It's almost frightening, the copiousness of detente that's spreading through both party's campaigns right now -- you would think that all the politicians were holding their debates in Helsinki. The absolute worst display of disgustingly genial showmanship occurs between John McCain and Rudy Giuliani. To be fair, in all disclosure, McCain has never been glaring in his reproach of Giuliani while campaigning (probably due to Rudy's low poll numbers), but he hasn't been overly laudatory either, and all rightly so, considering they were running against each other. But Rudy's quick shift is disturbing, and the animosity that overnight turned into a man crush between two extremely straight men shows how disingenuous and ridiculous it is. Rudy practically coos over McCain, and yesterday, on a late night show that both men would have had to cross picketing lines of striking writers to get to, they appeared next to one another as if they had just arrived after a leisurely evening of heavy petting... each other's egos. McCain, who was all but dead a few months ago, has pulled out the smelling salts. As Miracle Max would say, McCain was only "mostly dead", which means he was still "partly alive" -- and he's found something worth living for. Plus, McCain is able to do something that Giuliani couldn't do alone - and that is use Giuliani's strengths. Giuliani discovered through the course of his campaign that what he did for New York didn't travel nearly as far across the country as he assumed - it's common for certain New Yorkers, Giuliani among them, to suffer from the delusion that everyone outside New York understands and is up-to-date on the microcosm of the NYC universe. The only time that claim is true is with certain moments in history, like 9/11. Unless you've been to Times Square pre- and post- Giuliani, you don't really get a sense of the actual "clean-up" he inspired. And of course, if you do know a bit about Giuliani, that can also be bad for his campaign as well - some of his questionable practices have been well publicized. But the brilliance of McCain using Giuliani as a kind of pseudo attache is that McCain can keep all his prior experience, his renown as a war hero, and whatever other favors he might have, and also cling to the 9/11 message that Giuliani, unsuccessfully based his campaign on. What ailed Giuliani was the fact that the 9/11 management was really his only universally recognized positive, and it was not enough to sustain an entire campaign. But McCain, with Rudy's endorsement, can buy that extra morsel of post-apocalyptic hope, and wrap it up with a little bow and serve it on his stump speeches to each audience member, hungry for not only McCain's current policy, but added assurance he could get the job done. "Giuliani light" is decidedly better than the blown up, cross-dressing, wife cheating full-calorie version. It's easier on the digestion for a fractured Republican party. And Giuliani is no dummy - he's getting something from this deal, though it's a reluctant prediction to think he would accept an offer as McCain's running mate. We'll see, but if that does happen, it would be one fearsome political creature to behold. Of course, every Republican machine is pretty fear-inducing these days.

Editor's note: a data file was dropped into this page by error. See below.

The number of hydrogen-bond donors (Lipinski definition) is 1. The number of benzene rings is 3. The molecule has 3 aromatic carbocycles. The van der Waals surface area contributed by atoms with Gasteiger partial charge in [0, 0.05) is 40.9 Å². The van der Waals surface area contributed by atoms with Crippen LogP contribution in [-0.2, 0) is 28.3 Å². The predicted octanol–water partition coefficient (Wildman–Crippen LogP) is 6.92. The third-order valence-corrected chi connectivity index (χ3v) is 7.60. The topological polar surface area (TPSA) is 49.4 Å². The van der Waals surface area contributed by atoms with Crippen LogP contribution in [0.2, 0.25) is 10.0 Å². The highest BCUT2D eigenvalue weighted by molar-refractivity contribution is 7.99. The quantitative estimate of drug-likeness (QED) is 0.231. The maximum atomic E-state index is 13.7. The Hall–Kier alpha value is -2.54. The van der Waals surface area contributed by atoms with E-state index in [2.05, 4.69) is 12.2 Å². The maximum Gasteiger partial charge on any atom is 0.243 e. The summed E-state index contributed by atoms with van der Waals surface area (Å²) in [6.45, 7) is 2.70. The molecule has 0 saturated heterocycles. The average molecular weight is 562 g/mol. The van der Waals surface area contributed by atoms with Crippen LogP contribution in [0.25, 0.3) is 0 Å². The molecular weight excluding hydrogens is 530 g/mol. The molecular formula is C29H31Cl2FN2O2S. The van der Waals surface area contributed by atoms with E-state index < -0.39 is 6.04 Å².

Remember what happened to the last officially dubbed "Queen of Nice?" Sprint, or jog, your memory while we recap the latest Democratic debate. Obama and Clinton were talking nice, as if only sunshine and quaint democratic sentiment shines out their bums. Obama could get some more traction from being nicer to Clinton, because his audacious message of hope, while running a mostly positive campaign, has taken exceptions when it comes to Clinton-bashing, and his comment a month or so ago at one of the earlier debates that Clinton was only "Likable Enough" actually didn't fair well for him at all. Despite his universally recognized flair for charisma, Obama just isn't up to snuff when compared to Clinton's debating ability. He comes off more like the snarky showoff who pedals in all directions whereas Clinton always has a witty retort and is well-versed in debate, her main flaw being the forcefulness in her delivery that appears jarring to some. But lately, Clinton has been nicer too. Her well-placed snipets of humor are reinvigorating what could've turned into a bleak campaign, and all this news coverage of a supposedly "angry" Bill leave her with the trouble of running damage-duty. Her well-chosen weaphon of choice: the well-placed quip. For instance, when asked about the possibility of history recording Presidents in the following order: Bush, Clinton, Bush, Clinton; Hillary Clinton remarked "it may take a Clinton to clean up after a second Bush."
So what do all these niceties mean? Perhaps this is the eye of the storm - the outer winds and wreckage from the huge field of players has dwindled down to basically two major candidates still standing on both sides. One thing is for sure, it's going to get ugly again before this thing moves out after the nominations. We can only guess how, and afterwards assess the destruction. But Democrats need to be wary- both Clinton and Obama would agree that the only thing worse than losing the primary nomination is losing the presidential election to a Republican because of an electorate dissatisfied with a quibbling Democratic party. Democrats are historically known as the slightly more disorganized party, one without a completely solid platform -- either that or the platform just never seems to dry like the harsh concrete Republicans like to stomp on all campaign season. So we can see why killing the voters with kindness might be the best method...for now.